Fast forward a number of millenniums and we arrive at the beginning of the series. The story is about a girl named Lyra who lives in a world ruled and governed by the “Magisterium.” In the Catholic Church in our world, the magisterium is actually the “teaching body of the church.” (Note: This pattern continues throughout as the bad guys are referred to and labeled with very Christian or church-like terminology, while the good guys are labeled and described with vocabulary that has been traditionally looked down on by the Church — e.g. witches, gyptians [like “gypsies”], and “daemons,” which are, ironically, essentially the soul of a person.) This “Magisterium” has strict rules and guidelines for the people to live by and operates under the authority of…well, “The Authority.” (Were you running a little dry on the creative juices there, Phil?) The narrative follows Lyra on her adventures that lead her to discover the Magisterium is evil and the Authority (aka God) is not really an all-powerful, benevolent god, and both of them are working together to stay in power and prevent people from connecting with Dust, which is the Good that will free everyone…and undermine the Trinity’s power. The last book in the still-continuing series ultimately ends with Lyra, some other kids, and all the other good guys, finding and destroying the God figure, “The Authority,” and being connected with Dust, which leads them to truth, and true self-knowledge. There are giant, talking polar-bears, magical hot air balloons, cool nymph-like witches, maybe some midgets/dwarves, and umm…I don’t know…a lot of magical stuff, along the way. Oh yeah, there’s also a special, golden compass. (It tells you the answer to any question…sort of like one of those psychic cube toys, except it’s 100% accurate.)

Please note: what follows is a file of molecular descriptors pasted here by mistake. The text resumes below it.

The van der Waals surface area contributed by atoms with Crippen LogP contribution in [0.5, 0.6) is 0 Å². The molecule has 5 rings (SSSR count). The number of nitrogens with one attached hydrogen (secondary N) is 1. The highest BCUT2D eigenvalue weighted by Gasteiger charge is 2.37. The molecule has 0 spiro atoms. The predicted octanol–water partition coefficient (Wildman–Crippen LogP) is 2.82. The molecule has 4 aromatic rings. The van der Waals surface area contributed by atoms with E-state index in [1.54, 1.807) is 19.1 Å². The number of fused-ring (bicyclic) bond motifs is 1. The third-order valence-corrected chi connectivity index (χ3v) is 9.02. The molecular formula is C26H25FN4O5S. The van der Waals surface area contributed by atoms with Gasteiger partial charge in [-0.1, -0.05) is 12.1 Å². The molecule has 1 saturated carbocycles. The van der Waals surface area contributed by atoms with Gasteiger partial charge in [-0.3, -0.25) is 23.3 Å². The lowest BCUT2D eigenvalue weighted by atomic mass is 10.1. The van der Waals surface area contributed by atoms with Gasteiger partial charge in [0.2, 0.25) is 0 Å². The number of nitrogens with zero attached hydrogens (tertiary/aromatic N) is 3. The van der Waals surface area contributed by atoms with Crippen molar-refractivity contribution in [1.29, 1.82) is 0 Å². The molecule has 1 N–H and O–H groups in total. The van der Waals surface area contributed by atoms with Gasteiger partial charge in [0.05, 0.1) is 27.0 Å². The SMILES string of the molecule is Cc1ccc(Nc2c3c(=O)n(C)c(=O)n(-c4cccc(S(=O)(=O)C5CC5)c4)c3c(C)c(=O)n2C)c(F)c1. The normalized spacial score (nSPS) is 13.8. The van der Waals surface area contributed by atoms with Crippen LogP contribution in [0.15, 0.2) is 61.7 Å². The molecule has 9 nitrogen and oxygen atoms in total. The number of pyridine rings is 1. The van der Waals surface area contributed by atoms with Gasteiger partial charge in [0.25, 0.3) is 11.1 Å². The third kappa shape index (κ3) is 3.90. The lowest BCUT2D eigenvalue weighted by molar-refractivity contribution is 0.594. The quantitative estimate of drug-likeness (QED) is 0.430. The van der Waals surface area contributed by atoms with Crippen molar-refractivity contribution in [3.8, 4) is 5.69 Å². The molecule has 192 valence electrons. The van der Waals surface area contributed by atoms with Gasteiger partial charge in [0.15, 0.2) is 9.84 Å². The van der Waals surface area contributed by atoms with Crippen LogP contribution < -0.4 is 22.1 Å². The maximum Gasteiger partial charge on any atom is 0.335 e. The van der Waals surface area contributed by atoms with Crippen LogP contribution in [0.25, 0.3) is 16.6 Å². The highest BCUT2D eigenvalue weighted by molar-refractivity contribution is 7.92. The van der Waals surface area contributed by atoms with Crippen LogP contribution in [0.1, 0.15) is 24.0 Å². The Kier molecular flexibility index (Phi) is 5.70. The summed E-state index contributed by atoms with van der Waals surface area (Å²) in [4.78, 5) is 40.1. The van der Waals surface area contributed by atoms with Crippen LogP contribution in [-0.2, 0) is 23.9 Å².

I guess one could see how it could be a little controversial. I guess. It seems pretty damn creative to me.

I’m not really that fervent in my “evangelical” beliefs. I’m actually more on the fence about faith, God, and religion than ever right now — which is probably why all this controversy surrounding the movie has so firmly caught my interest. And I can’t help but find all the hype and dialogue about the movie somewhat peculiar. I don’t understand why the author is so outspoken and bitter in his statements and views. Before this huge mountain of controversy over the film adaptation, Pullman was met with a small amount of controversy (relative to what’s going on now) a few years ago when his trilogy of books, His Dark Materials (the first book from the series is the basis for the film), began growing in popularity and acclaim/criticism. Back then, he said some stuff which I’ll quote now: